A tangential benefit, however, could be the removal of a key obstacle to industry restructuring. One of the big obstacles to mergers in this overcapacity-ridden industry has been an inability to agree on how much a company is actually worth. Sikorsky, for example, was able to put itself in a better negotiating position when it could point to the possibility of Comanche revenue. With that prospect now ended, Sikorsky can now negotiate as buyer or seller with much less uncertainty.
One last issue—what does this move mean for other programs? I’d argue that it means absolutely nothing. The Army is in the unique position of trying to maintain its legacy capabilities, reinvent itself and watch its share of the defense budget shrink. Meanwhile, the F/A-22 has a procurement line item. Killing a research-only project is easy, because you’re only firing a bunch of propellerheads in lab coats, not thousands of angry, single-issue-voter machinists.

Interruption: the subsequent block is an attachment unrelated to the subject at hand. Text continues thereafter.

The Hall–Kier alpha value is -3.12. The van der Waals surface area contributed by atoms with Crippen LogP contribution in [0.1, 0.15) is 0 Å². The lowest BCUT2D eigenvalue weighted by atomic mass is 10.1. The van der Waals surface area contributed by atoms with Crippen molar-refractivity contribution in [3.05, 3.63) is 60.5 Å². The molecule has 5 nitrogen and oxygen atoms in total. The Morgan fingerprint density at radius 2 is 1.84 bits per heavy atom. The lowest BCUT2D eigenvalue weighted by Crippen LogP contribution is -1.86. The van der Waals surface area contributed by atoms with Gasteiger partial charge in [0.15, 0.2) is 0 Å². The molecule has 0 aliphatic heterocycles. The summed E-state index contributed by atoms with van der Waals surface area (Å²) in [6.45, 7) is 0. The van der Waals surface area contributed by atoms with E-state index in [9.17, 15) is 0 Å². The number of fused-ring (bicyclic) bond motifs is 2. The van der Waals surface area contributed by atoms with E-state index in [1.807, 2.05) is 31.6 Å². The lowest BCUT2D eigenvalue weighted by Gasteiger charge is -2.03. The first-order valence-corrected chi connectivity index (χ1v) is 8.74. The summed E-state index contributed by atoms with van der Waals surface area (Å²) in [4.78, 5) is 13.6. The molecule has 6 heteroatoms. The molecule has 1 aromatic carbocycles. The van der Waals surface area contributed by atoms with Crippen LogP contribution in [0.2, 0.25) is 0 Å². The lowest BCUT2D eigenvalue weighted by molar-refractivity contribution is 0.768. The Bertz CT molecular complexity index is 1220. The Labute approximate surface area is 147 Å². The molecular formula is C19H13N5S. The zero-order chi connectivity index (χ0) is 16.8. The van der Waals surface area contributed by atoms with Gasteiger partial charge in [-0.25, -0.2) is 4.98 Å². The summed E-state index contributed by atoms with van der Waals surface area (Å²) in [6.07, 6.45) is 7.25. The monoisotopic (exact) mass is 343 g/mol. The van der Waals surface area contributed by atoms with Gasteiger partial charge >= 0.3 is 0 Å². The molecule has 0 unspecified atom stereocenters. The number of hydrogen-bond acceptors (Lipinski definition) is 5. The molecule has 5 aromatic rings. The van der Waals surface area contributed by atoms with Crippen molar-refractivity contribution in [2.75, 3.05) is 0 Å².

Needless to say, March’s supplement includes a Comanche update. It also includes a bunch of Navy programs—AV-8B, P-3, E-2, plus Airbus’s narrowbody family, the K-8, Dauphin, and others. Have a cancellation-free month.
Yours, Until I Get A Flight In An Uninhabited Drone,
© Richard Aboulafia 1997-2006, All rights reserved.